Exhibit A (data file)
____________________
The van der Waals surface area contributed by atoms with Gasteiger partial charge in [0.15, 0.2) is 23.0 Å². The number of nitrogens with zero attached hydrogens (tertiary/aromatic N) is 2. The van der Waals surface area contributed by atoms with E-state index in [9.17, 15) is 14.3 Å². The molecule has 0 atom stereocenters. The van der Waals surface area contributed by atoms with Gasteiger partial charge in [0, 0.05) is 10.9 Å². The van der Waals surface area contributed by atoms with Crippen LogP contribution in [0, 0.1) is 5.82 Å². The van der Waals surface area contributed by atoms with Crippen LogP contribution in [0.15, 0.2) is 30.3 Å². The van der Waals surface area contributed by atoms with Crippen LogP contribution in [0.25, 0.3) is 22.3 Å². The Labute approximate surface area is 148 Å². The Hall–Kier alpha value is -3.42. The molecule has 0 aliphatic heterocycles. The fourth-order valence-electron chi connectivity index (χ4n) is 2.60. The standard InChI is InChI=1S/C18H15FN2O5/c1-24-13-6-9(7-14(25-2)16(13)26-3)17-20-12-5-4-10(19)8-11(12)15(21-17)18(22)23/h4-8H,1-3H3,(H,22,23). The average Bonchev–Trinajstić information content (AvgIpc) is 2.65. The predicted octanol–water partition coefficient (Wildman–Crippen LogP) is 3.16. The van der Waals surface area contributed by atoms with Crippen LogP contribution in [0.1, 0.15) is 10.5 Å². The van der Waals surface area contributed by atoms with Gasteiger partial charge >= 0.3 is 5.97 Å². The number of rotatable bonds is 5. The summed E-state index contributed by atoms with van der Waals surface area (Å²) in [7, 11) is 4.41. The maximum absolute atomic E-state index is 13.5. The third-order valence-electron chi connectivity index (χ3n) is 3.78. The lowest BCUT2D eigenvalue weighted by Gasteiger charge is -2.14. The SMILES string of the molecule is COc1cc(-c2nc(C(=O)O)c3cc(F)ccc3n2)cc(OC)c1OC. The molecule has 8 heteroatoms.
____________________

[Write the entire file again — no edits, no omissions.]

The van der Waals surface area contributed by atoms with Gasteiger partial charge in [0.15, 0.2) is 23.0 Å². The number of nitrogens with zero attached hydrogens (tertiary/aromatic N) is 2. The van der Waals surface area contributed by atoms with E-state index in [9.17, 15) is 14.3 Å². The molecule has 0 atom stereocenters. The van der Waals surface area contributed by atoms with Gasteiger partial charge in [0, 0.05) is 10.9 Å². The van der Waals surface area contributed by atoms with Crippen LogP contribution in [0, 0.1) is 5.82 Å². The van der Waals surface area contributed by atoms with Crippen LogP contribution in [0.15, 0.2) is 30.3 Å². The van der Waals surface area contributed by atoms with Crippen LogP contribution in [0.25, 0.3) is 22.3 Å². The Labute approximate surface area is 148 Å². The Hall–Kier alpha value is -3.42. The molecule has 0 aliphatic heterocycles. The fourth-order valence-electron chi connectivity index (χ4n) is 2.60. The standard InChI is InChI=1S/C18H15FN2O5/c1-24-13-6-9(7-14(25-2)16(13)26-3)17-20-12-5-4-10(19)8-11(12)15(21-17)18(22)23/h4-8H,1-3H3,(H,22,23). The average Bonchev–Trinajstić information content (AvgIpc) is 2.65. The predicted octanol–water partition coefficient (Wildman–Crippen LogP) is 3.16. The van der Waals surface area contributed by atoms with Crippen LogP contribution in [0.1, 0.15) is 10.5 Å². The van der Waals surface area contributed by atoms with Gasteiger partial charge >= 0.3 is 5.97 Å². The number of rotatable bonds is 5. The summed E-state index contributed by atoms with van der Waals surface area (Å²) in [7, 11) is 4.41. The maximum absolute atomic E-state index is 13.5. The third-order valence-electron chi connectivity index (χ3n) is 3.78. The lowest BCUT2D eigenvalue weighted by Gasteiger charge is -2.14. The SMILES string of the molecule is COc1cc(-c2nc(C(=O)O)c3cc(F)ccc3n2)cc(OC)c1OC. The molecule has 8 heteroatoms.